My Lords, I think this clause will have the effect of getting rid of what I may call fictitious residence. London clergymen are constantly faced with the difficulty that people wish to be married in their church who are not living in the parish. They therefore leave an empty carpetbag in some room in the parish for fifteen days, and that is called a residence. It would be much better if people desiring to be married in a particular church should be able to do so without this sort of humbug. The thing should be straightforward. Where banns are published in a registrar's office the marriage may still take place in a church, and therefore under the present law it is not always necessary for the marriage to take place where the banns are published.


This is the first time I have heard a wedding party described as a mob from whom the bride and bridegroom were endeavouring to escape. The most rev. prelate complains that the notices are exhibited in the registrars' offices in such a way that they easily pass unnoticed, but it is an odd way to remedy that by increasing the secrecy of marriages by this sort of provision. If there is anything wrong in the manner in which banns are published in a registrar's office, let it be amended, but what relevancy has that to the question" now under discussion? I have asked the most rev. prelate for some concrete case showing the particular inconvenience which it is desired to remove, but he gave me nothing except the grotesque account of people who wish to escape from their neighbours and friends on the ground that the latter would expect them to provide a breakfast. I shall insist upon my Amendment to omit the clause.


With all respect to the noble and learned Lord Chancellor, I venture to deny that marriages under this Bill will, as the noble and learned Lord supposes, be attended by greater secrecy. On the contrary, so far as there is any difference at all, the effect will be to ensure greater publicity. We will suppose that two people desire to be married, and that the father of the bride wishes to prevent the marriage. I want to know how that will be rendered easier for him because the marriage takes place in one of the two churches in which the banns have been published than it would be in the third church, the name of which had been announced when the banns were published? If the noble and learned Lord could show that the suggested provision would lead to additional secrecy I should be entirely with him in objecting to it, but I fail to see how such can be the case. It is very desirable to get rid of the mischievous sham fictitious "residence," to which the Bishop of St. Albans has referred, and it is with a view to the promotion of openness and straightforwardness that this clause has been drafted.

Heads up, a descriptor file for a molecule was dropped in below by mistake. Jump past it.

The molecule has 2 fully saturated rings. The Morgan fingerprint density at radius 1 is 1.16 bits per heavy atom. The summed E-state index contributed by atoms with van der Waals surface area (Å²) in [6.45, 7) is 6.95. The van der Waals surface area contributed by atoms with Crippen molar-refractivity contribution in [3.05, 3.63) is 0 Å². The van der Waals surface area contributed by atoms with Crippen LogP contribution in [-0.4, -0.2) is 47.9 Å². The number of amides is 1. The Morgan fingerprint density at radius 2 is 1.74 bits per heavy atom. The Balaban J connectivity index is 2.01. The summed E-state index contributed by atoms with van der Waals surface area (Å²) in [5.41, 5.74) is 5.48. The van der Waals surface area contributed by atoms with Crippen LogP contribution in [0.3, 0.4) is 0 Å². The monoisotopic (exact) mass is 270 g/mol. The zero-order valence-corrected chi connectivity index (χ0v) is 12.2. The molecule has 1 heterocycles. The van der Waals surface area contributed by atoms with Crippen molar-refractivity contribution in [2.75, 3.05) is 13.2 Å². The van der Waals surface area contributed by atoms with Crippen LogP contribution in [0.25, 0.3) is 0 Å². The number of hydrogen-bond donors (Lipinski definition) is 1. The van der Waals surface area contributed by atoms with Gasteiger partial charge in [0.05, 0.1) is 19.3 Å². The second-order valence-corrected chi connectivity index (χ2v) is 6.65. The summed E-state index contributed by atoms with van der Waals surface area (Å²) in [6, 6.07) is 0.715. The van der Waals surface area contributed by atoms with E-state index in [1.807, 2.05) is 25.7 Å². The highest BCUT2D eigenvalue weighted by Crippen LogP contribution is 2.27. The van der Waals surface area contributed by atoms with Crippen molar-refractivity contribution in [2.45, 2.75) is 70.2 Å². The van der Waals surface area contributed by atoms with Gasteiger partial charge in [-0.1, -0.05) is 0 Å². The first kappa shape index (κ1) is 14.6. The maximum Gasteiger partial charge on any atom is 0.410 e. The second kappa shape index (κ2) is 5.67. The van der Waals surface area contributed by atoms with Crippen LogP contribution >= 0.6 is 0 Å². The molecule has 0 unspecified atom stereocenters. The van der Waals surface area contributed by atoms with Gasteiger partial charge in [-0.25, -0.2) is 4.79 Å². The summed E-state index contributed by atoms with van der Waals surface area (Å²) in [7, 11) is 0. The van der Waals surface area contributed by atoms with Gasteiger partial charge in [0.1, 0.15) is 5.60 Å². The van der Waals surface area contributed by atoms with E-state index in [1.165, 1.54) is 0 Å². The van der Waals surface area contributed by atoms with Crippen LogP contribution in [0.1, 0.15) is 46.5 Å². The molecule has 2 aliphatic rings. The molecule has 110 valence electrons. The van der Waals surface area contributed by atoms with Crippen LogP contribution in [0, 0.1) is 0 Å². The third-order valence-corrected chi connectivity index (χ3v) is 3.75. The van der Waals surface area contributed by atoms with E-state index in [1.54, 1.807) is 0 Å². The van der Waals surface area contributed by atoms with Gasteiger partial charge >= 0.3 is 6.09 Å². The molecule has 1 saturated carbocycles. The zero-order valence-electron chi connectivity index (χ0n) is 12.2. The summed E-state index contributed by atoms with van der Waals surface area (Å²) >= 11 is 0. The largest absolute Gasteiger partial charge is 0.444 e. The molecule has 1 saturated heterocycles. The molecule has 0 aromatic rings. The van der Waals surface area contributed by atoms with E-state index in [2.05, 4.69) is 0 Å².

Will the most rev. Prelate tell the House whether he intends to move the Amendment he indicated in the course of his remarks? I think it would be better if the clause were amended before it is proposed to strike it out altogether.


I confess I thought my Amendment would have satisfied the noble and learned Lord. I am quite prepared to move it.

Moved— In Clause 6, page 2, line 26, after 'published' to insert 'provided that at the publication of the banns the name of such church is mentioned.'"—(The Lord Archbishop of Canterbury.)